Re: RARA-AVIS: Bastard child

From: Mark Sullivan (
Date: 24 Feb 2004

Kerry wrote:

"That's a pretty thin edge, the difference between crime fiction and fiction with crime. I understand what you're getting at and I can see where such a difference would be useful, but is there a percentage or possibly a word count I can use as a reliable reference?"

I've got the same question, Kerry. I do see a distinction between the two, but I'd be surprised if there would be any more agreement on where the line is drawn than on the reasons for drawing the line there (for me, it's entirely intuitive). It seems this shades into our recent discussion about whether a distinction is to be drawn between crime fiction and literature. For instance, James Crumley wrote the following blurb for Ken Bruen's The Guards: "It's so good I can't think of it as a crime novel. It's a fine book with some crimes."

What the hell? If it's good it can't be a crime novel? (Says a lot about Crumley doesn't it, why he often seems somewhat embarrassed about writing PI novels while working on his "big Texas novel"?) About a quarter of the way through, I'd say The Guards is good and a crime novel.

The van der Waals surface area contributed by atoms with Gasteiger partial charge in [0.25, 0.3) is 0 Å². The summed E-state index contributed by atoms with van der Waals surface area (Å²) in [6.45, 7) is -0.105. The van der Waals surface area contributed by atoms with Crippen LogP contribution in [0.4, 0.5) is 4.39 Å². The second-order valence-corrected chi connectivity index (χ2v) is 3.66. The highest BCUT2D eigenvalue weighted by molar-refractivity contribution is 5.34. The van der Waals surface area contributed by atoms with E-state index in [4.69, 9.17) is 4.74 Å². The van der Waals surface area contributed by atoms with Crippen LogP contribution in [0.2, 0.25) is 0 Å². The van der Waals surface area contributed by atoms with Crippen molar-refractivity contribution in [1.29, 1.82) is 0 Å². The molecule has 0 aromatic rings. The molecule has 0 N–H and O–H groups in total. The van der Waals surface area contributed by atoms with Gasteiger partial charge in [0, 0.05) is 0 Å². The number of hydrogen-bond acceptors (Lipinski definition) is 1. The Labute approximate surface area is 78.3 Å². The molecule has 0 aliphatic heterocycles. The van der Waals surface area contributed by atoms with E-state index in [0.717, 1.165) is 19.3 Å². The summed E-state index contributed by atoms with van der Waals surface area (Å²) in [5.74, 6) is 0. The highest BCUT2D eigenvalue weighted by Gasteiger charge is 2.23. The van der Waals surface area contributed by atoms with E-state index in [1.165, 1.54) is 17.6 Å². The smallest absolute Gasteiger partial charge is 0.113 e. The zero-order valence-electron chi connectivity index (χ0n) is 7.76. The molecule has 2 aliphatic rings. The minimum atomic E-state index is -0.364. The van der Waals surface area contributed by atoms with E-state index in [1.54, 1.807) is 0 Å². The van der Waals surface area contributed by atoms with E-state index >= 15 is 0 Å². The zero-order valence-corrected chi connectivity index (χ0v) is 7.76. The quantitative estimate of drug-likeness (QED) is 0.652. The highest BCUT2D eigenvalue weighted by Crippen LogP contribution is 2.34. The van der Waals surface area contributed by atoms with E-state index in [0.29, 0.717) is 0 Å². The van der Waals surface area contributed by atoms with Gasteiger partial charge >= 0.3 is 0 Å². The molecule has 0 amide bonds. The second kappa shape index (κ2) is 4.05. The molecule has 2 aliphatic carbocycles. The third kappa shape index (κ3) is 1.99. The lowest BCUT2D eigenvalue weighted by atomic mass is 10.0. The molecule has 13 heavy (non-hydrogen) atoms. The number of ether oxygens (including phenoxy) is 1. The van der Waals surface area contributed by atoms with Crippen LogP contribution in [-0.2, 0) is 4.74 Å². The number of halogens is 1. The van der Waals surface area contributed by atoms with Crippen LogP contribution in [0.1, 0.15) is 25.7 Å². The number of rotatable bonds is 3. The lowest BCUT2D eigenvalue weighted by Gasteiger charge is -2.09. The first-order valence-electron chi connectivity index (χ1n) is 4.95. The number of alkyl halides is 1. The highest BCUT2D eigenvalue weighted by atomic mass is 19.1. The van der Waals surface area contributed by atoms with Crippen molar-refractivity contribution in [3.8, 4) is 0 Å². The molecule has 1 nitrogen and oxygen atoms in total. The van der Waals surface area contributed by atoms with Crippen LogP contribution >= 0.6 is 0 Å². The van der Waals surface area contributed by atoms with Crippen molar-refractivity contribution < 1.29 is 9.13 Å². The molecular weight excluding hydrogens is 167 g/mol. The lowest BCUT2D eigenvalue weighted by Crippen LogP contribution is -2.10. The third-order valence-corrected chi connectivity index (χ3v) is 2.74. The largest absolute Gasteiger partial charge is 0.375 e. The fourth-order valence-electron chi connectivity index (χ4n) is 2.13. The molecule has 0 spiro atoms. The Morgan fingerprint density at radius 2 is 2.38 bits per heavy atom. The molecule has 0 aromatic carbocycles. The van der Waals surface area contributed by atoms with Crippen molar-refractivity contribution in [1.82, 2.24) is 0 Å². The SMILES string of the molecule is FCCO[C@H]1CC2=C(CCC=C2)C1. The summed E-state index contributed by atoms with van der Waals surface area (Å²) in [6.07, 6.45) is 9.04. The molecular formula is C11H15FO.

And many of the reviews of Pelecanos's last few books have taken great pains to separate them from crime fiction, placing them within the tradition of social realism. They can't be both? All I know is that if I were looking for one of his novels, I'd look in the mystery section.

What is an author's point of view on this? Jim (Sallis, lotta Jims
'round these parts) you are often reviewed in this way. Do you think of your Lew Griffin series as crime novels? If not, are you offended (or surprised) if others do? You're also a reviewer -- do you think about this question when writing about other authors, say Chester Himes?


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